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Rockets-Warriors Game 1 everything we expected from WCF

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May 14, 2018; Houston, TX, USA; Golden State Warriors forward Kevin Durant (35) shoots against the Houston Rockets during the third quarter in game one of the Western conference finals of the 2018 NBA Playoffs at Toyota Center. Mandatory Credit: Troy Taormina-USA TODAY Sports
Troy Taormina-USA TODAY Sports

Entering Game 1 of this highly anticipated Western Conference Finals between the Houston Rockets and Golden State Warriors, the vast majority of fans held several assumptions about how the series would play out.

People expected high-powered offenses that often looked unstoppable. They expected some of the best players in the world — Kevin Durant, Stephen Curry, James Harden, Chris Paul, to name a few — to look like the superstars and future Hall of Famers they are. They expected some chippiness between two teams who have waited all season for this inevitable matchup for a chance to play in the NBA Finals.

And, for the most part, they expected the high-powered Warriors to ultimately be too good, too difficult to stop, and able to beat teams in too many ways for the Rockets to beat them four times in seven tries.

If Game 1 was any indication, most people were right.

Kevin Durant and James Harden were incredible, combining for 78 points. The other stars took their turns doing what they do best; Curry and Klay Thompson hit 3-pointers with their patented lightning-fast releases. Chris Paul, despite not playing his best game, added 23 points and took some of the pressure off Harden at times. Role players like Draymond Green and Clint Capella did what they do, whether it be shut-down defense, receiving alley-oops, or getting in the middle of the kind of chippiness only a matchup between the NBA’s two best teams can create.

And, in the end, the Warriors were simply too good, too fast, and too skilled to stop.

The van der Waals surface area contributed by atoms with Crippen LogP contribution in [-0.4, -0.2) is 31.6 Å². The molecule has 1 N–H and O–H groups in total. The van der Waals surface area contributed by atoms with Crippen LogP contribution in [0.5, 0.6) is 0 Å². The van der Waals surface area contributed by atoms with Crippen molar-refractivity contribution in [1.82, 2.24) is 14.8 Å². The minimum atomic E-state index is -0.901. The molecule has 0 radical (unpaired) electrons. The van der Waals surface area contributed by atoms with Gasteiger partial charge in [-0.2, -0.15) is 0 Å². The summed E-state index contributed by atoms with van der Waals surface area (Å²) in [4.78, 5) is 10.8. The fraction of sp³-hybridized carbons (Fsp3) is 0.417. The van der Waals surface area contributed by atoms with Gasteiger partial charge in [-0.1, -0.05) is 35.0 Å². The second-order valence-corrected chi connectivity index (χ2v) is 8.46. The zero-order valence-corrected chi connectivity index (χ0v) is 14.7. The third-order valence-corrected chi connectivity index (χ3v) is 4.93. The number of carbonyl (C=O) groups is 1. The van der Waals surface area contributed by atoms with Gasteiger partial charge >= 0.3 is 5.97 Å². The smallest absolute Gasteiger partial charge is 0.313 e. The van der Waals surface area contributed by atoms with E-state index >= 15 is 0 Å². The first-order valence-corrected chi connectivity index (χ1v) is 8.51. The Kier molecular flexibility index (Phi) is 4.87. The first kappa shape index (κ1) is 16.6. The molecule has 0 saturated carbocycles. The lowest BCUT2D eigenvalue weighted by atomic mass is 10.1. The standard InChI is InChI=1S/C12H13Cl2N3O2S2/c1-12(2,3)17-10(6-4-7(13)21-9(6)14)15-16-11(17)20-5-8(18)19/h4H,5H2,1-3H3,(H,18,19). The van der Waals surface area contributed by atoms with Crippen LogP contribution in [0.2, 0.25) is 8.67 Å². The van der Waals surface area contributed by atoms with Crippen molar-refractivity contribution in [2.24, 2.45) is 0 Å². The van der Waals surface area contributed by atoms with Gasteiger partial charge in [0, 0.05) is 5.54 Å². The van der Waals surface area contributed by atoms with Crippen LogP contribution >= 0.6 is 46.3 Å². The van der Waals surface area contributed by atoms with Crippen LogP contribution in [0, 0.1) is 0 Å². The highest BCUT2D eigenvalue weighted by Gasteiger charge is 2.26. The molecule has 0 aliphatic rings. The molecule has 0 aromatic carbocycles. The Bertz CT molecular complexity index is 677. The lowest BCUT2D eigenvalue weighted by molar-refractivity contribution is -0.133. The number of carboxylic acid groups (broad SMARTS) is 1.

It starts with Durant, perhaps the best pure scorer ever, who looked every bit the part in Game 1. His 37 points came with ease; he scored inside, he scored outside, he hit tough jumpers and crazy-athletic layups. He did it all.

Golden State’s second-best player in Game 1 wasn’t Curry but rather Thompson, who added 28 points on 6-of-15 shooting from beyond the arc. In a game where Curry struggled relative to his usual baseline, Thompson’s ability to play the Curry role as a shooter was a prime example of how difficult the Warriors are to stop; even when the best shooter on the planet has an off night, they have another top-five shooter on the planet to shoulder the load.

And speaking of Curry, even while only scoring 18 on just 1-of-5 shooting from distance, he added eight assists and created several momentum-swinging turnovers on the defensive end of the floor.

The Rockets didn’t play poorly. In fact, for the most part, they played exceptionally well. Harden was matching Durant bucket-for-bucket, including hitting five 3-pointers. Every time the Warriors threatened to run away with the game, Harden pulled them back within striking distance.

Paul didn’t have his best game, but added several big buckets and even contributed on the glass with 11 rebounds. Capella played inspired defense and forced the Warriors’ various weapons into tough shots on several occasions. Eric Gordon added 15 points off the bench with some timely 3-pointers.

And, as expected by the majority of prognosticators, it wasn’t enough. 41 points from Harden wasn’t enough. Shutdown defense from Capella wasn’t enough. A bad shooting night from Curry wasn’t enough.

The Warriors showed what we all knew; they can beat you too many ways, have too many weapons, and simply have too much firepower to stop for 48 minutes.

The Rockets have plenty of positives to take away from Game 1. But they’ve lost home-court advantage, and despite an all-out effort from the league’s MVP, couldn’t take down the mighty Warriors.

Yes, Game 1 was a showcase of all the things we’ve all been waiting to see from this Western Conference Finals. But one of those things was the Warriors simply being too good to lose this series, and Game 1 only cemented that assumption along with the rest.

Alex Smolokoff began with FanRag Sports as a columnist in May 2013 following his graduation from Tulane University, where he worked as a sports columnist and reporter for the Tulane Hullabaloo. He has served as managing baseball editor since January 2015. A native of Randolph, MA, he now resides in Phoenix, AZ.

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